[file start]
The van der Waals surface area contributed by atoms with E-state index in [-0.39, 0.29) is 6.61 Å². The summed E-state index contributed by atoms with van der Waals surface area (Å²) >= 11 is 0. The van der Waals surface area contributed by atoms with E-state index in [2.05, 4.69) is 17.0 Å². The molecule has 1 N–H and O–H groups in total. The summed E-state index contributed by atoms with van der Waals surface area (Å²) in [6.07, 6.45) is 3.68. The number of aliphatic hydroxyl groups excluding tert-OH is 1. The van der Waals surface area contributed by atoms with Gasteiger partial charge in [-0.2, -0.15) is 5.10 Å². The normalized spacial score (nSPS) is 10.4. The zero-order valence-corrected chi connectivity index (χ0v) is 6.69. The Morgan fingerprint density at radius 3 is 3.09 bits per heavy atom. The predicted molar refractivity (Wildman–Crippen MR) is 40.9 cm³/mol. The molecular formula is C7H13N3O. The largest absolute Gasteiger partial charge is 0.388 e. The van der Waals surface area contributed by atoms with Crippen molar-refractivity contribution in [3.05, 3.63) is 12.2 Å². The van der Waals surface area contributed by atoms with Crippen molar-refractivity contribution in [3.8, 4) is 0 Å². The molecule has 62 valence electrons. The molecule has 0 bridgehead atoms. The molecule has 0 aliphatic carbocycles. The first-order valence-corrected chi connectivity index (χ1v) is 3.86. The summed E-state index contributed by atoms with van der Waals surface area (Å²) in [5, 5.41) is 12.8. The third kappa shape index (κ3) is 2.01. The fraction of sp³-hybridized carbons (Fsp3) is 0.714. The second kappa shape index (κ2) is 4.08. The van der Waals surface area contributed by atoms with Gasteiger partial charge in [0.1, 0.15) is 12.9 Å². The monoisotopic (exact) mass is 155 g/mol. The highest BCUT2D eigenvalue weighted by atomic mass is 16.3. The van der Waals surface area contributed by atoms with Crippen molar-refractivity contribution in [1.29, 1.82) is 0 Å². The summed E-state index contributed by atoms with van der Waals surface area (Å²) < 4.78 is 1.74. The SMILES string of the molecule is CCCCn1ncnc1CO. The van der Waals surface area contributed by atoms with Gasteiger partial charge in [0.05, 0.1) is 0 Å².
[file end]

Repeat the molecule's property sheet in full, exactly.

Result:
The van der Waals surface area contributed by atoms with E-state index in [-0.39, 0.29) is 6.61 Å². The summed E-state index contributed by atoms with van der Waals surface area (Å²) >= 11 is 0. The van der Waals surface area contributed by atoms with E-state index in [2.05, 4.69) is 17.0 Å². The molecule has 1 N–H and O–H groups in total. The summed E-state index contributed by atoms with van der Waals surface area (Å²) in [6.07, 6.45) is 3.68. The number of aliphatic hydroxyl groups excluding tert-OH is 1. The van der Waals surface area contributed by atoms with Gasteiger partial charge in [-0.2, -0.15) is 5.10 Å². The normalized spacial score (nSPS) is 10.4. The zero-order valence-corrected chi connectivity index (χ0v) is 6.69. The Morgan fingerprint density at radius 3 is 3.09 bits per heavy atom. The predicted molar refractivity (Wildman–Crippen MR) is 40.9 cm³/mol. The molecular formula is C7H13N3O. The largest absolute Gasteiger partial charge is 0.388 e. The van der Waals surface area contributed by atoms with Crippen molar-refractivity contribution in [3.05, 3.63) is 12.2 Å². The van der Waals surface area contributed by atoms with Crippen molar-refractivity contribution in [3.8, 4) is 0 Å². The molecule has 62 valence electrons. The molecule has 0 bridgehead atoms. The molecule has 0 aliphatic carbocycles. The first-order valence-corrected chi connectivity index (χ1v) is 3.86. The summed E-state index contributed by atoms with van der Waals surface area (Å²) in [5, 5.41) is 12.8. The third kappa shape index (κ3) is 2.01. The fraction of sp³-hybridized carbons (Fsp3) is 0.714. The second kappa shape index (κ2) is 4.08. The van der Waals surface area contributed by atoms with Gasteiger partial charge in [0.1, 0.15) is 12.9 Å². The monoisotopic (exact) mass is 155 g/mol. The highest BCUT2D eigenvalue weighted by atomic mass is 16.3. The van der Waals surface area contributed by atoms with Crippen molar-refractivity contribution in [1.29, 1.82) is 0 Å². The summed E-state index contributed by atoms with van der Waals surface area (Å²) < 4.78 is 1.74. The SMILES string of the molecule is CCCCn1ncnc1CO. The van der Waals surface area contributed by atoms with Gasteiger partial charge in [0.05, 0.1) is 0 Å².